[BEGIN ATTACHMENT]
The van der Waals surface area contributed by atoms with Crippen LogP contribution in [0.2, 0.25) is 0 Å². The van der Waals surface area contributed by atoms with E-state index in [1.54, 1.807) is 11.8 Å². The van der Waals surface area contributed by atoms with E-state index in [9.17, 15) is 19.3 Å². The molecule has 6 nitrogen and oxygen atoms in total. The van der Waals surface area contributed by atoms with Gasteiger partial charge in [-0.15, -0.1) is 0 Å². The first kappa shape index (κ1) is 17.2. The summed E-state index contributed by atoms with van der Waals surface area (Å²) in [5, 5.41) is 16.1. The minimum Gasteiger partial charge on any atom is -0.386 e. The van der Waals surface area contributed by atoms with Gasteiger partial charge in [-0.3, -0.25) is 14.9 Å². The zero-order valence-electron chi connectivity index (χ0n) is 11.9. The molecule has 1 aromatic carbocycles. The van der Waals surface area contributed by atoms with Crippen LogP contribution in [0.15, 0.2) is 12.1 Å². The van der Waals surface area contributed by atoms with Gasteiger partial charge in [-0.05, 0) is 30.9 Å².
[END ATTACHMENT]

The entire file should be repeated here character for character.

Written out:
The van der Waals surface area contributed by atoms with Crippen LogP contribution in [0.2, 0.25) is 0 Å². The van der Waals surface area contributed by atoms with E-state index in [1.54, 1.807) is 11.8 Å². The van der Waals surface area contributed by atoms with E-state index in [9.17, 15) is 19.3 Å². The molecule has 6 nitrogen and oxygen atoms in total. The van der Waals surface area contributed by atoms with Gasteiger partial charge in [-0.15, -0.1) is 0 Å². The first kappa shape index (κ1) is 17.2. The summed E-state index contributed by atoms with van der Waals surface area (Å²) in [5, 5.41) is 16.1. The minimum Gasteiger partial charge on any atom is -0.386 e. The van der Waals surface area contributed by atoms with Gasteiger partial charge in [-0.3, -0.25) is 14.9 Å². The zero-order valence-electron chi connectivity index (χ0n) is 11.9. The molecule has 1 aromatic carbocycles. The van der Waals surface area contributed by atoms with Crippen LogP contribution in [0.15, 0.2) is 12.1 Å². The van der Waals surface area contributed by atoms with Gasteiger partial charge in [-0.05, 0) is 30.9 Å².